This could include things like pay slips from work, tax transcripts from the IRS, school transcripts, and letters from people you know saying you are living in the US. If you cannot prove your presence, you will need a written explanation from a government official justifying your absence for such a period.

Cooperating with Law Enforcement Agencies

To get your green card, you will need to provide useful info to law enforcement and not give unreasonable refusals to help law enforcement agencies. You need to contact your certifying agency and get another helpfulness certification (Form I-918) to support your green card application.

If you cannot get another certification (Form I-918), talk to an immigration attorney in Jamaica for an affidavit and evidence. Tell the immigration attorney in Jamaica why you turned down a cooperation request. USCIS decides if the request is unreasonable based on the nature of the crime, the circumstances, and the help needed.

Justified Residence in the US

U-visa holders who are trying to get green cards do not have to waive inadmissibility grounds, except Nazi persecution, genocides, or extrajudicial killing. If you want to change your permanent residence status, it is a choice that USCIS officers can make.

You will need to show that you deserve to get a green card, like if you have immediate relatives in the US, if you have achieved something in the US, and if you have had a hard time in your home country.

How U-Visa Holders Can Apply for Green Card

If you are a U-visa holder who is eligible, you can apply for a green card. You can do this by applying for permanent residency or adjustment status with Form I-485. You will also need to submit Form I-693 with USCIS. There are a lot of other documents you must attach to support your application.

An immigration attorney in Jamaica can help you sort out these documents. Once you submit your I-485 application, you will get a receipt notice and then a biometric appointment notice, where the USCIS will take your picture, fingerprints, and signature. You might also get a call from USCIS to set up an interview at their local office.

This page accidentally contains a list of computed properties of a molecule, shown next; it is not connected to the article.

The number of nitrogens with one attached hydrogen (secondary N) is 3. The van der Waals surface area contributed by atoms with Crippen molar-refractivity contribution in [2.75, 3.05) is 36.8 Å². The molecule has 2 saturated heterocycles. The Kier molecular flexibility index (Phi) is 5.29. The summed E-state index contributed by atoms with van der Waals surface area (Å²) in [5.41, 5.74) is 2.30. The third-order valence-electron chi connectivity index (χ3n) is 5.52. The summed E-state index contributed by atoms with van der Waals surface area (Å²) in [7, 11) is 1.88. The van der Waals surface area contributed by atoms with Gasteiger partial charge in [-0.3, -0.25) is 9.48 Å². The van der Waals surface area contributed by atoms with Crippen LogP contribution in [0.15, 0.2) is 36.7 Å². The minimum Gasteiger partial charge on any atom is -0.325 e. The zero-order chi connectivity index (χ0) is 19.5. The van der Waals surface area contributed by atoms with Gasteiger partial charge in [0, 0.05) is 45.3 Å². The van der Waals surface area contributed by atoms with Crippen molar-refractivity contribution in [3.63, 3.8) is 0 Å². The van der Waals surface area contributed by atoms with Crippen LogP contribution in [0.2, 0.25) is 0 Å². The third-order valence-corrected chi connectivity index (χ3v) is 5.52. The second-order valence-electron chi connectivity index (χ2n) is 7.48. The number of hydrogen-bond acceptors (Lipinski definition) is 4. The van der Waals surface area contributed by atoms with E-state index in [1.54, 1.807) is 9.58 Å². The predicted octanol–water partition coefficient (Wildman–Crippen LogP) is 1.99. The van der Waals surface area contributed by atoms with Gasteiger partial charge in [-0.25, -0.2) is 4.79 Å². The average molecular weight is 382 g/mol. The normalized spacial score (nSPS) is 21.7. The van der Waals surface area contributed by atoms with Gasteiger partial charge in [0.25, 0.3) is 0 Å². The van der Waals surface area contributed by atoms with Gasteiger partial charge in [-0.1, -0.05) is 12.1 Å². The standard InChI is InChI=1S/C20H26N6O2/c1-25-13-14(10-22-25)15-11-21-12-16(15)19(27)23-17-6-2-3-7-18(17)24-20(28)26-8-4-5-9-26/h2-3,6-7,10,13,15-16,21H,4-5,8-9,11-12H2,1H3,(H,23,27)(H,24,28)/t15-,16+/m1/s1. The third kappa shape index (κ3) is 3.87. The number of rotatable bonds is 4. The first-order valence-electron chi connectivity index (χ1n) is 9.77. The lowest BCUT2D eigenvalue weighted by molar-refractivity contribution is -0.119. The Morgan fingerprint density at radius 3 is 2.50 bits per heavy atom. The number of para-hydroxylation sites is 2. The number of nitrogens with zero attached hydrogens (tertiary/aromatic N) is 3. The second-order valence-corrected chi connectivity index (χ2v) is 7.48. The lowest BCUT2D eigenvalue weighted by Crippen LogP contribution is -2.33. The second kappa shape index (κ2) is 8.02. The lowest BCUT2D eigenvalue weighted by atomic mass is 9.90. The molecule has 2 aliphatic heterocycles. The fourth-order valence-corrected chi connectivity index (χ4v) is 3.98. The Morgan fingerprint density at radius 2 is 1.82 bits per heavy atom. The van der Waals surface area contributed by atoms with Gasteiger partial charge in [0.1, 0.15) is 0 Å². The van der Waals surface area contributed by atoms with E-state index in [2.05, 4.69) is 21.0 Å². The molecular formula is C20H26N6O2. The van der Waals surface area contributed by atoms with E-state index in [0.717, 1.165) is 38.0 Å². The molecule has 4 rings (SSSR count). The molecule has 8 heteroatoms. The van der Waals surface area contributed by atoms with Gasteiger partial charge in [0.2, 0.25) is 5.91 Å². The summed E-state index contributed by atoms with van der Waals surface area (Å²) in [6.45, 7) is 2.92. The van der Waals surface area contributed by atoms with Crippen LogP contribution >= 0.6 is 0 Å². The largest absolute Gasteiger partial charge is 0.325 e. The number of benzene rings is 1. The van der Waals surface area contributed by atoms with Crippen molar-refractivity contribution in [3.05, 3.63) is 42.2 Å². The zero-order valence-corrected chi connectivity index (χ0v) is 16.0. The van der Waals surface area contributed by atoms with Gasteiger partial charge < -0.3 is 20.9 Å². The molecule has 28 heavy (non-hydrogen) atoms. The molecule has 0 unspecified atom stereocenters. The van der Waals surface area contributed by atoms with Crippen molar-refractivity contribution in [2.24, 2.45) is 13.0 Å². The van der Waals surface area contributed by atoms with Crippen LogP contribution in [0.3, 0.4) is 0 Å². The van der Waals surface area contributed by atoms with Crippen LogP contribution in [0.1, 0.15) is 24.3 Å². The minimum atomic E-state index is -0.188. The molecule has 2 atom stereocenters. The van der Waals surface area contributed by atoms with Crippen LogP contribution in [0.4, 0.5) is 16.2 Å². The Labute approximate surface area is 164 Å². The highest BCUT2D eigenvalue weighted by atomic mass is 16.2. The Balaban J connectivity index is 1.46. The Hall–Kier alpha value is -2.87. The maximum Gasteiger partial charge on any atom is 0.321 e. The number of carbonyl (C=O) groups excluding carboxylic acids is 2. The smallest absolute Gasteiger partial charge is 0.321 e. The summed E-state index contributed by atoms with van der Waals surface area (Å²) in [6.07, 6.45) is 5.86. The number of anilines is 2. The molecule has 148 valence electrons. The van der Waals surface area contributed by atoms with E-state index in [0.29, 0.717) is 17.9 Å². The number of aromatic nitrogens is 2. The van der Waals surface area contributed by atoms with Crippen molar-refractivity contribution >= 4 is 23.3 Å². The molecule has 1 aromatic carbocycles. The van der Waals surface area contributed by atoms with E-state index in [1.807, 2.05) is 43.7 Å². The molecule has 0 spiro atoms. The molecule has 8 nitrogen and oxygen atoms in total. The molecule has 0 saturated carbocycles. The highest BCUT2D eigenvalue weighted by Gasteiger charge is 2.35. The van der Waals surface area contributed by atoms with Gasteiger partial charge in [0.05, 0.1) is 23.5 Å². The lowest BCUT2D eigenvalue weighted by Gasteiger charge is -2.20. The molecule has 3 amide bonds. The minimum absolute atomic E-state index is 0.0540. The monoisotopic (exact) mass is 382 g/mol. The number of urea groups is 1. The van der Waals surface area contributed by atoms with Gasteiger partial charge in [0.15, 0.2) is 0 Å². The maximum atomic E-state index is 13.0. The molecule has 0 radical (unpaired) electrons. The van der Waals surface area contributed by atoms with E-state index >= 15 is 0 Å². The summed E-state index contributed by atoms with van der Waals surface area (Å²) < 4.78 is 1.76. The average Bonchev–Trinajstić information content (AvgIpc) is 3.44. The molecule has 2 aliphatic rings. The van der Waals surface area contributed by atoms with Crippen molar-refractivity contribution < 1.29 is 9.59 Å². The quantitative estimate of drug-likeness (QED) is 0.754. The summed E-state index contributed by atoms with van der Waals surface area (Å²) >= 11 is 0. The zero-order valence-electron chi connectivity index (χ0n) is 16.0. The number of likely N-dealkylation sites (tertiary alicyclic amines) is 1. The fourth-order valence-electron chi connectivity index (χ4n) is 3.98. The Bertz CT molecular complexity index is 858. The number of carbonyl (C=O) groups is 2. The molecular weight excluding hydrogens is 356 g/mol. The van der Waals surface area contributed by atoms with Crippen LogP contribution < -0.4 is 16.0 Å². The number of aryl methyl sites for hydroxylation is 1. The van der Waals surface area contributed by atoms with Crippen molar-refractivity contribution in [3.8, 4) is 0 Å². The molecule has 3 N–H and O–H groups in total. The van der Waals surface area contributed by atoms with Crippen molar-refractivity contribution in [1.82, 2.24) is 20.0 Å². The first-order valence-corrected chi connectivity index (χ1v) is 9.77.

Have in hand all documents submitted to the USCIS, and take an interpreter to your interview if you do not speak English well. If you are part of the family of a U-visa holder with U-visa derivative status, you can apply for a green card by filling out form I-485. This form lets you register or change your status.

Get More Information and Legal Help

Hiring an immigration attorney that knows the ins and outs of the immigration process is key to getting your immigration application approved.

Gehi & Associates, located at different locations in New York, has a wide array of experienced immigration attorneys who can guide you and help you through the immigration process.

Gehi & Associates can help you assess your application and present your case to enable you and your family to successfully change from the U-visa status to become green card holders. Talk with one of our immigration attorneys right away!